The JOIDES Resolution and the Liftboat Myrtle are both being used as platforms for ocean scientific drilling, but, beyond that, they don’t have a lot in common.
The JOIDES Resolution is dedicated to scientific ocean drilling. For most of the past thirty years, that has been its specialty.
The Liftboat Myrtle is not a scientific research ship, at least normally. Its typical gig is to help service oil and gas well platforms in the shallow waters of the Gulf of Mexico.
The JOIDES Resolution spends all its time (except when it’s being overhauled) on the surface of the water.
The Liftboat Myrtle can sail on the water. But it can also lift itself out of the water and suspend itself in the air. The Myrtle has three stilts (actually they’re called legs) that each have a foot (actually they’re called pads). Each foot is 40 feet long and 16 feet wide. The legs and their pads can be lowered to the seafloor until they are standing on the ground. Once the pads are stable, the ship can continue to rise up until it is resting comfortably above the water. Right now, the pads are on the seafloor about 56 feet below the sea surface. The main deck of the ship is about 40 feet above the sea surface. So the legs are holding the ship up about 100 feet above the seafloor. The legs are actually long enough that they could keep lifting the ship up another 150 feet.
The JOIDES Resolution has a permanent drilling derrick it takes everywhere it goes.
The Liftboat Myrtle did not have any drilling equipment on it until just before the Chicxulub Impact Crater expedition, when a drill that is usually used for mining on land was welded to the edge of the ship.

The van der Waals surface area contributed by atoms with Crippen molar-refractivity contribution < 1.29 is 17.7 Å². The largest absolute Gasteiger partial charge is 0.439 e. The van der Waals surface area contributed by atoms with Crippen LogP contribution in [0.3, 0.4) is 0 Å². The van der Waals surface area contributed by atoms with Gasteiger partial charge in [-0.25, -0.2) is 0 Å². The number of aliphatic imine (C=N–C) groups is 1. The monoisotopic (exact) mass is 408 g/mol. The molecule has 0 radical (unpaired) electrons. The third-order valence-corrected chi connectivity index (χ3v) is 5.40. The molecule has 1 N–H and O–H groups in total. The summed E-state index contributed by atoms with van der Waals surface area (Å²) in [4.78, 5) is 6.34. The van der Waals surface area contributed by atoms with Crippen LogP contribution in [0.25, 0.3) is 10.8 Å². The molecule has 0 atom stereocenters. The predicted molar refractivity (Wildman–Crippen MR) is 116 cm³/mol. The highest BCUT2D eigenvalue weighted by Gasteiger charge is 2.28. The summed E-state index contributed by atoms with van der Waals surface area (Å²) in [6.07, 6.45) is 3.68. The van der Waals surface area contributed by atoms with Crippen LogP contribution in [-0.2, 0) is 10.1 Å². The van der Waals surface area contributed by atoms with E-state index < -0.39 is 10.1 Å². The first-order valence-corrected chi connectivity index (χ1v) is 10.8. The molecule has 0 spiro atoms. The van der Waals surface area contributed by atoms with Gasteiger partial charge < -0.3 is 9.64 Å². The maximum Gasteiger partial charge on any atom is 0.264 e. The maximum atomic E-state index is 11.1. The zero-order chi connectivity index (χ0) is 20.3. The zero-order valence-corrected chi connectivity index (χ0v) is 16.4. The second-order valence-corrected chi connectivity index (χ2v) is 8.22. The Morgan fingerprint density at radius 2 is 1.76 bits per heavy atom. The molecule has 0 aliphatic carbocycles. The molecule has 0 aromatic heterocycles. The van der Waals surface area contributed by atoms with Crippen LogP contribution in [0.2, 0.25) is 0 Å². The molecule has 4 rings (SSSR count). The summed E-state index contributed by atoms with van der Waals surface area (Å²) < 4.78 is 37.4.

The JOIDES Resolution has permanent lab spaces with lab equipment to rival top universities. This allows the science team to describe and gather data from the cores while at sea.
The Liftboat Myrtle does not have a permanent scientific laboratory or any spare rooms to turn into temporary labs. So space for labs and scientific offices was created by bringing containers on the ship (they’re the things below that look kind of like a row of porta potties). They are the size of the containers you might see on the back of an 18-wheeler or a train, and they are climate-controlled and provide desk space and some of the equipment needed to begin doing description on the cores (as you can see in the other photo below). But the containers did not provide enough space for all the lab equipment needed, so most of the description and data-gathering from the cores will be occurring on land in Bremen, Germany in September.
During a JOIDES Resolution expedition, you board the ship by getting on it at port and staying on it for the next 8 weeks.
The Liftboat Myrtle is perched right near the Yucatan Peninsula, so you can board it (like I did) or leave it (like I will) midway through an expedition by being brought back and forth by a transport boat. The kicker is you have to get on and off the Liftboat Myrtle by standing in an unenclosed basket and being hoisted by a crane. Your safety restraints on the basket are your ability to grip a pole.
Most of the differences between the ships can be explained because this drill site on the Chicxulub crater is not a location where the JR or the Chikyu can drill. The water here is too shallow, only 56 feet from seafloor to sea surface. To make this expedition happen the IODP and ECORD needed a mission specific platform that could drill a deep hole in shallow water. So they hired the Liftboat Myrtle and customized it to meet the expedition’s needs.
There’s actually a lot more differences, so I will write some more tomorrow.
Written by Kevin Kurtz.